The Pluggable Look And Feel
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Explanation of the Pluggable Look and Feel
Foundation Classes "Swing" user interface building blocks are designed
around a Pluggable Look and Feel architecture that allows us for the first
time to get away from interpreting the visual manifestations, and instead
"plug in" a non-visual manifestation. This architecture separates the expression
of the user interface from the underlying structure and data on a component-by-component
basis. This is accomplished by separating the user interface of the component
from the "model" of the component (the structure which encapsulates the
state and information that the user interface portion presents to the user).
Prior to the Pluggable Look and Feel, the non-mainstream user had two
options: specialized software closely tailored to their non-mainstream
modality (e.g. a talking web browser), or a specialized access application
(e.g. a screen reader) which interpreted and re-presented the visual presentation
of mainstream applications. With the Java
Foundation Classes and Swing, we now have a third option: direct
presentation in non-mainstream modalities of mainstream applications.
How the Swing classes provide a Pluggable Look and Feel
For each component in Swing, there are actually (at least) five Java programming
language objects that are needed to make that Swing component pluggable.
These are: the component itself (e.g., a button); the Java programming
language interface that defines the user interface (e.g., the button's
UI); a default implementation of that user interface (e.g., the Basic Button);
a Java programming language interface that defines the model of the component
(e.g., the Button model); and finally, a default implementation of that
model (e.g., the Swing Button model).
For most uses of a given Swing component (e.g., a Button), the programmer
doesn't need to know or care about any Swing object other than the first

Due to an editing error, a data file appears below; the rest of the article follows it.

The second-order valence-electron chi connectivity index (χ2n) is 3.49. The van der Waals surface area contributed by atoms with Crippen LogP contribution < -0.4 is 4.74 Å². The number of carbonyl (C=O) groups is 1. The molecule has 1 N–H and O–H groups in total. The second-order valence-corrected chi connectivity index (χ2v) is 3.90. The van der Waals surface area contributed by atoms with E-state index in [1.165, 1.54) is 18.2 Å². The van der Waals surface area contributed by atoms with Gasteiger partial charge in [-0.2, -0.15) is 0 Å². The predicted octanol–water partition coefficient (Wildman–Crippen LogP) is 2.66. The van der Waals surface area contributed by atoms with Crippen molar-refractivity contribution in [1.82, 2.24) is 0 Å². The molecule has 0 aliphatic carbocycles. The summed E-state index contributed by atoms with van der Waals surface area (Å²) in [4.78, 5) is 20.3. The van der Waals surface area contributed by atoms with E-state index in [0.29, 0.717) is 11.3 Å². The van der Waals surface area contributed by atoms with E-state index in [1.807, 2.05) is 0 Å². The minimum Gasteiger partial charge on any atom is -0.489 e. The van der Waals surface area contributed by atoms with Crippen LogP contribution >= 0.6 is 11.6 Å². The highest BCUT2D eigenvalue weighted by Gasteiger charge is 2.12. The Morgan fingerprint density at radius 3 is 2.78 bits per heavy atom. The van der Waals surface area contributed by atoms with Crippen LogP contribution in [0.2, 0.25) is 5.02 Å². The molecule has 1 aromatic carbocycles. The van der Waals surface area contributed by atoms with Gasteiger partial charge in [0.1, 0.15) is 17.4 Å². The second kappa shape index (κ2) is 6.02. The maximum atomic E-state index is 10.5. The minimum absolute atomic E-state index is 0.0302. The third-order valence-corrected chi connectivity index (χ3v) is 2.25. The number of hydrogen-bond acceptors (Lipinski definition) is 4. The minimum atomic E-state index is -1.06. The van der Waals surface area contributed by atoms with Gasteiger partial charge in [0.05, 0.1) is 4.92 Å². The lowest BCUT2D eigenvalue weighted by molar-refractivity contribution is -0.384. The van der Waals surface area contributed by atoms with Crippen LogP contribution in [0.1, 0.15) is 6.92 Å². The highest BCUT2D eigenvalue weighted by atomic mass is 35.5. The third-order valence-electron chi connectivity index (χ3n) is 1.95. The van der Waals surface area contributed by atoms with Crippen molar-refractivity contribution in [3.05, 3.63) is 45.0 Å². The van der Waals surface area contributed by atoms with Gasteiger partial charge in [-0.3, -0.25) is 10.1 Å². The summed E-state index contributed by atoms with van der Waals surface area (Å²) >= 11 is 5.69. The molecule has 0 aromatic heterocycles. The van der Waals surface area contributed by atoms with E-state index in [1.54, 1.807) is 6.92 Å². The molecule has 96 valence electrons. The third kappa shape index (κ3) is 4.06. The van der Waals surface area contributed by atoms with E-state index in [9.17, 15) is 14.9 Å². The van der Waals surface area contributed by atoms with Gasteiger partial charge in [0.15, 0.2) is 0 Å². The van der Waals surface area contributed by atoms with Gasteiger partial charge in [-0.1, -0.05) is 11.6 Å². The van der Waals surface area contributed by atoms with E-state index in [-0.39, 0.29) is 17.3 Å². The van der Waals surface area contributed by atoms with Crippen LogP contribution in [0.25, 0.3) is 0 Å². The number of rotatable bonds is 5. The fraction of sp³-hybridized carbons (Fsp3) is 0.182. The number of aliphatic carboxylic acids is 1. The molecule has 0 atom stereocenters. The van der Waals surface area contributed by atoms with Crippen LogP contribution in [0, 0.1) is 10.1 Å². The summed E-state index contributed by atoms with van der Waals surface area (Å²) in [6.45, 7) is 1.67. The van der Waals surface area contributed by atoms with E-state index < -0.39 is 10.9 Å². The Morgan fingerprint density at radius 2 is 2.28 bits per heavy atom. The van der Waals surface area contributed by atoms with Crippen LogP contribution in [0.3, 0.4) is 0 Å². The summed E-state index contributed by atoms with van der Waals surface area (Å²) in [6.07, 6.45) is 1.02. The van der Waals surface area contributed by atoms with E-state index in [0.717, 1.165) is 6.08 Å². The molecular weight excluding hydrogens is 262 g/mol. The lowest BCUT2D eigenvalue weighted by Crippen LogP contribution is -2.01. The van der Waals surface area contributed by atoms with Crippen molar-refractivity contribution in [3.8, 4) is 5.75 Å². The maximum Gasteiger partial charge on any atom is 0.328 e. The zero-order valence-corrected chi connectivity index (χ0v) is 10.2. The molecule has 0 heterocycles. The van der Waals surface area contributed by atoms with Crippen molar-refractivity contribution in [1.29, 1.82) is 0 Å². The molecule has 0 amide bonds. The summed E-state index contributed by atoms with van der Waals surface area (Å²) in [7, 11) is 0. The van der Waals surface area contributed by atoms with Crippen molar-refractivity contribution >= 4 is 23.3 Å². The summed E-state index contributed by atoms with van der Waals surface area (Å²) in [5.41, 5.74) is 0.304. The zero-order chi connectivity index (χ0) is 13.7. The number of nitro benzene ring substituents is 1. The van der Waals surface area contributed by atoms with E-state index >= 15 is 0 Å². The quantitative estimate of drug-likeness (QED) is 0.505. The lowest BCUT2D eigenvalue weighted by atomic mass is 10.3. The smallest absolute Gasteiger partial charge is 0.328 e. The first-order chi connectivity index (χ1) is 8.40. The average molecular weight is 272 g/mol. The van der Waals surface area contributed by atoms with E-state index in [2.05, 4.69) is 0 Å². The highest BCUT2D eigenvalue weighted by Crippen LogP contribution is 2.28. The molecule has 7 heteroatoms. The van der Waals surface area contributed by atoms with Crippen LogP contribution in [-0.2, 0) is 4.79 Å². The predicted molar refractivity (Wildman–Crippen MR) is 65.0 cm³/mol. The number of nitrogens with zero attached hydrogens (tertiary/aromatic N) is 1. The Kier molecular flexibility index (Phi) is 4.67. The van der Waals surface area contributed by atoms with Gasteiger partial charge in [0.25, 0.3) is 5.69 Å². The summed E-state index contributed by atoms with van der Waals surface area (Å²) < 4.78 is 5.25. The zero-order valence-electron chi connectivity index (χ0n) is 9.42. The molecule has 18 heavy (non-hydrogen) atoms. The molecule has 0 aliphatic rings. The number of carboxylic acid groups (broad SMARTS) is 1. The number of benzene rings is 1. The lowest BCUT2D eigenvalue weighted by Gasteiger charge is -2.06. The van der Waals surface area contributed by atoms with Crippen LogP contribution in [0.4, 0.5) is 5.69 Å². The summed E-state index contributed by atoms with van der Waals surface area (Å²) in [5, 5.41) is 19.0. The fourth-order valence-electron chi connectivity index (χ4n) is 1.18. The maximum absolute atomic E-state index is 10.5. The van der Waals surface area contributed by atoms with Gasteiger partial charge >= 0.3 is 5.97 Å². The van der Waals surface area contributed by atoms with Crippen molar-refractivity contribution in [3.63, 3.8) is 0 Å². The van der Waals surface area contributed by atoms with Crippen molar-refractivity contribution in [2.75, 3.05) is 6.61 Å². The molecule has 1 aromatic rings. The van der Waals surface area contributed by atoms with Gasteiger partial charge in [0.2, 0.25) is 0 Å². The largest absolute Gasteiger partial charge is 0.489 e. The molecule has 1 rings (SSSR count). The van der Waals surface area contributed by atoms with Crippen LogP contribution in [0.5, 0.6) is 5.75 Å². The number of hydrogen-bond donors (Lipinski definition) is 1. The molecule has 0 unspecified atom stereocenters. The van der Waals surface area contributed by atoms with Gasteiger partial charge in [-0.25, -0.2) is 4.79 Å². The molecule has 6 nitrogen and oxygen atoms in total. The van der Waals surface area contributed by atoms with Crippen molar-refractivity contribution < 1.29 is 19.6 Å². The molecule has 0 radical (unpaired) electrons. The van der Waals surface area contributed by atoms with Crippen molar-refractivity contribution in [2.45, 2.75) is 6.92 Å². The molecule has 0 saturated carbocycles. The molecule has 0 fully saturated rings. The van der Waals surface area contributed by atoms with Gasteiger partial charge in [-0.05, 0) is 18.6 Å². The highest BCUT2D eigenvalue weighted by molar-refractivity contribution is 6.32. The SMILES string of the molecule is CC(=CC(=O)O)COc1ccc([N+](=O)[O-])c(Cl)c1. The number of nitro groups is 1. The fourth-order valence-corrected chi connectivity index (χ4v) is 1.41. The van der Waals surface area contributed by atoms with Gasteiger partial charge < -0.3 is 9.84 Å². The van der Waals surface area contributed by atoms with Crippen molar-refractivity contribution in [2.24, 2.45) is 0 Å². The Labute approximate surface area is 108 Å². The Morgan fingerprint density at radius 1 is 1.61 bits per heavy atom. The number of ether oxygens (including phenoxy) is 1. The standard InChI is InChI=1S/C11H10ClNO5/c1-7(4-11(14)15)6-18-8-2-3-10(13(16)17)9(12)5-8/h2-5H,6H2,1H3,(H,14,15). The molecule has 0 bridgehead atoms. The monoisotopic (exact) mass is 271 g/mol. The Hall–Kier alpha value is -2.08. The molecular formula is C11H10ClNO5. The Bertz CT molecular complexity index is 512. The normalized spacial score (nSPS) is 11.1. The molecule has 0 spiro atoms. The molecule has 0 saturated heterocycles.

of the five listed above. The programmer simply creates a new instance
of the first object of the five, and writes code to interact with it. The
others are created automatically based upon the settings on the user's
machine. By default, the choice of which user interface and model to use
is made in the user's preferences files, where an entire "factory" of user-interfaces
and models is specified by the user.
What Swing provides
In order to make it easy to migrate from the user interface classes in
the AWT to the new Swing user interface classes, Swing provides a parallel
set of user interface classes to those in AWT. Each Swing class that has
a parallel in the AWT bears a name that is identical to the AWT name, except
that the letter "J" is prepended to it. Otherwise, each parallel user interface
object contains a superset of the public methods and variables of the corresponding
AWT class. There are roughly 55 user interface building blocks in Swing,
including the common items such as buttons, check boxes, radio buttons,
combo boxes, menus, and labels, as well more sophisticated items such as
tooltips, tabbed panes, tree views, table views, editable text fields,
HTML editors, a Color Chooser, a Money Chooser, etc. Each of these Swing
user interface classes fully supports the Pluggable Look and Feel architecture.
Providing Direct Accessibility in Swing
In order to get direct access to a Swing program via a non-mainstream modality
(e.g., audio, Braille, etc.), the user would need a factory containing
a set of user interface classes installed on their system for each of the
Swing classes listed above. Then the user would need to specify that this
replacement set be used in the appropriate properties file. Finally, the
user would need to run Swing programs that didn't explicitly bar the use
of alternate user interface factories.
In setting this up, the user has three options: complete replacement
of a mainstream user interface with their alternate one(s); having the
mainstream interface and the alternate interface(s) working simultaneously
(e.g., visual and audio) through the use of the special multi-plexing user
interface factory supplied by Sun; or finally, by choosing on a component-by-component
basis which user interface class to use.
Sun Microsystems, Inc. All Rights Reserved.
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